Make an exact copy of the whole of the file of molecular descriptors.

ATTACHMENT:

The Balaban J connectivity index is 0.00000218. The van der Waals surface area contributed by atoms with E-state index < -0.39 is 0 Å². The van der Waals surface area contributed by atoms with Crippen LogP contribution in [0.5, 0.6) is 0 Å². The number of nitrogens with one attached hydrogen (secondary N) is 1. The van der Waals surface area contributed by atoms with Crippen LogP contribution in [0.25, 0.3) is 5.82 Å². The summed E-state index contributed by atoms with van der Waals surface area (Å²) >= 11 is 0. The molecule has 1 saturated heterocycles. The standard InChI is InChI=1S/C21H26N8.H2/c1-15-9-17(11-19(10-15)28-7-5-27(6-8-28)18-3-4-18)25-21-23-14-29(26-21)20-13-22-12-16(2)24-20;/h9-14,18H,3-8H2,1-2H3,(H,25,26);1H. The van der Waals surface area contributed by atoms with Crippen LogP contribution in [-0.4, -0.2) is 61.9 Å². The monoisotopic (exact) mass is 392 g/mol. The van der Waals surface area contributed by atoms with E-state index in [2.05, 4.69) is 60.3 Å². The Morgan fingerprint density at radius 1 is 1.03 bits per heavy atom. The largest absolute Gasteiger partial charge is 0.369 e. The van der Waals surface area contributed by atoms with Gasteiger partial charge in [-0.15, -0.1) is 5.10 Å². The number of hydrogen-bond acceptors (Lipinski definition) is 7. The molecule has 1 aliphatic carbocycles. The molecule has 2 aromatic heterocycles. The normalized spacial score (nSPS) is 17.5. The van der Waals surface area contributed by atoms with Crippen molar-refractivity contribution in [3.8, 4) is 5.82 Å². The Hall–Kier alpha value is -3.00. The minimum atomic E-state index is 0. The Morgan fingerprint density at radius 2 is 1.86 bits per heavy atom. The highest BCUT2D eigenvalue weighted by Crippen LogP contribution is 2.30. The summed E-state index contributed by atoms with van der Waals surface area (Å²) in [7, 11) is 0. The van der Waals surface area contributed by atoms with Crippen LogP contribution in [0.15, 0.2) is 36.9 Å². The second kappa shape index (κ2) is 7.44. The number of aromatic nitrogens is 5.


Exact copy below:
The Balaban J connectivity index is 0.00000218. The van der Waals surface area contributed by atoms with E-state index < -0.39 is 0 Å². The van der Waals surface area contributed by atoms with Crippen LogP contribution in [0.5, 0.6) is 0 Å². The number of nitrogens with one attached hydrogen (secondary N) is 1. The van der Waals surface area contributed by atoms with Crippen LogP contribution in [0.25, 0.3) is 5.82 Å². The summed E-state index contributed by atoms with van der Waals surface area (Å²) >= 11 is 0. The molecule has 1 saturated heterocycles. The standard InChI is InChI=1S/C21H26N8.H2/c1-15-9-17(11-19(10-15)28-7-5-27(6-8-28)18-3-4-18)25-21-23-14-29(26-21)20-13-22-12-16(2)24-20;/h9-14,18H,3-8H2,1-2H3,(H,25,26);1H. The van der Waals surface area contributed by atoms with Crippen LogP contribution in [-0.4, -0.2) is 61.9 Å². The monoisotopic (exact) mass is 392 g/mol. The van der Waals surface area contributed by atoms with E-state index in [2.05, 4.69) is 60.3 Å². The Morgan fingerprint density at radius 1 is 1.03 bits per heavy atom. The largest absolute Gasteiger partial charge is 0.369 e. The van der Waals surface area contributed by atoms with Gasteiger partial charge in [-0.15, -0.1) is 5.10 Å². The number of hydrogen-bond acceptors (Lipinski definition) is 7. The molecule has 1 aliphatic carbocycles. The molecule has 2 aromatic heterocycles. The normalized spacial score (nSPS) is 17.5. The van der Waals surface area contributed by atoms with Crippen molar-refractivity contribution in [3.8, 4) is 5.82 Å². The Hall–Kier alpha value is -3.00. The minimum atomic E-state index is 0. The Morgan fingerprint density at radius 2 is 1.86 bits per heavy atom. The highest BCUT2D eigenvalue weighted by Crippen LogP contribution is 2.30. The summed E-state index contributed by atoms with van der Waals surface area (Å²) in [7, 11) is 0. The van der Waals surface area contributed by atoms with Crippen LogP contribution in [0.15, 0.2) is 36.9 Å². The second kappa shape index (κ2) is 7.44. The number of aromatic nitrogens is 5.